Flashcards in Anticoagulants II Deck (40)
Prophylactic use: Prevention of thrombotic disorders
Therapeutic use: Treatment of established thrombus
Coumadin inhibits which factors
factors II, VII, IX, and X
warfarin's structure is similar to
All agents depress the formation of functional forms of factors II (prothrombin), VII, IX and X by inhibiting the carboxylation of glutamic acid in these proteins which is essential for Ca+2 binding. (blocks vit k synthesis)
factors are still present but not functional
onset of warfarin/coumadin
long- takes 8 to 10 hours before the amount of active factors decreases, 3-5 days before a pt is properly anti-coagulated.
due to binding of albumin in the plasma
therefore it is not use when a pt presents to the ER with a thrombus but can be given for them to take afterwards at home
bioavailability of warfarin/coumadin
metabolism of warfarin/coumadin
hydroxylated to inactive compounds by the hepatic endoplasmic reticulum.
varies greatly between patients therefore pts must be monitored
which pathway does warfarin/coumadin affect
what do you use to monitor warfarin/coumadins effects
Prothrombin time (PT)/INR
what deviation from baseline is needed for warfarin to be in the therapeudic range
a PT of 1.5 times baseline
Reagent based variations have been noted in the prothrombin time. To obtain uniform degrees of anticoagulation, the concept of international normalized ratio (INR) has been introduced.
The INR can be used universally to adjust the level of anticoagulant in a given patient. Thus it helps in the optimization of dosage .
ratio of the patients PT divided by the mean normal control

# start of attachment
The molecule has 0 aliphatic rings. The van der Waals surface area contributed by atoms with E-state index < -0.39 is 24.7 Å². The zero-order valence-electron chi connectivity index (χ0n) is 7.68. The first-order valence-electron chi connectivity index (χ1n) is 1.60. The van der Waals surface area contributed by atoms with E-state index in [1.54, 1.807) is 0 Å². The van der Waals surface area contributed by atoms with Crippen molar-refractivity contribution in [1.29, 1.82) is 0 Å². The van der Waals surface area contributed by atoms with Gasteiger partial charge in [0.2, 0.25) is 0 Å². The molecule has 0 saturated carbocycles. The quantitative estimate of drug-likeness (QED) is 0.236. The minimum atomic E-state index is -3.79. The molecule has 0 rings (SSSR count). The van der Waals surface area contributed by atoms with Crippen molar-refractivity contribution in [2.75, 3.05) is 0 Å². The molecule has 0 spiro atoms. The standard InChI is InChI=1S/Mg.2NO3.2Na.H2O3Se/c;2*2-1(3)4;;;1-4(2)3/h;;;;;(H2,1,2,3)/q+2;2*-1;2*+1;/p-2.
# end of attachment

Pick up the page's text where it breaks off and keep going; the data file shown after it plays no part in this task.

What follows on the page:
what are some factors that affect the dose of warfarin/coumadin that you want to give a patient
how does diet affect warfarin
green leafy vegetables high in vitamin K decrease the affects of warfarin/coumadin
how do Drugs cause warfarin potentiation
by causing vitamin K deficiency.
by displacing warfarin from protein binding sites.
by decreasing clotting-factor synthesis.
by suppressing or competing for microsomal enzymes.
by having antiplatelet aggregating properties.
how do drugs cause inhibition of the anticoagulant action of warfarin
by decreasing warfarin absorption.
by enhancing warfarin metabolism.
Toxicity of Warfarin
* hypoprothombinemia resulting in ecchymosis, purpura, hematuria, hemorrhage.
*All oral anticoagulants pass the placental barrier and may cause fetal malformation
necrosis (due to non-functionality of protein C)
how is protein C affected by warfarin and how does this affect the patient
protein C non-functioning in the presence of warfarin. functional protein C's levels drop before the other factors. Because protein C is an anticoagulant and inhibits factors V and VII, initially there is an increased tendency to clot
Treatment of oral anticoagulant overdose
1. Replacement of 4 factors. Infusion of whole fresh blood or frozen plasma.
2. Recombinant Factor VIIa
3. Vitamin K
Function of Vitamin K
Essential to the attachment of a calcium binding functional group to prothrombin protein (presence of γ carboxyglutamic acid).
Required for the synthesis of clottable coagulation factors (II, VII, IX and X).
Therapeutic use of Vitamin K
Drug induced hypoprothrombinemia antidote.
Intestinal disorders and surgery (gastrectomy).
Hypoprothrombinemias of newborn.
toxicity of Vitamin K
High doses sometime cause hemolysis in infants (mainly water soluble vitamin K).
Certain individuals who are sensitive to primaquine may develop hemolysis.
anti Xa agents
characteristics of new oral anticoagulants (anti-Xa and antithrombin)
oral anticoagulants (anti-Xa and antithrombin) uses
stroke prevention in people who previously had a DVT
or treatment of a DVT
advantages and disadvantages of oral anticoagulants (anti-Xa and antithrombin)
they do not need to be monitored but also a disadvantage is you cannot monitor them therefore is emergency surgery is needed you do not know how much is present.
fixed once per day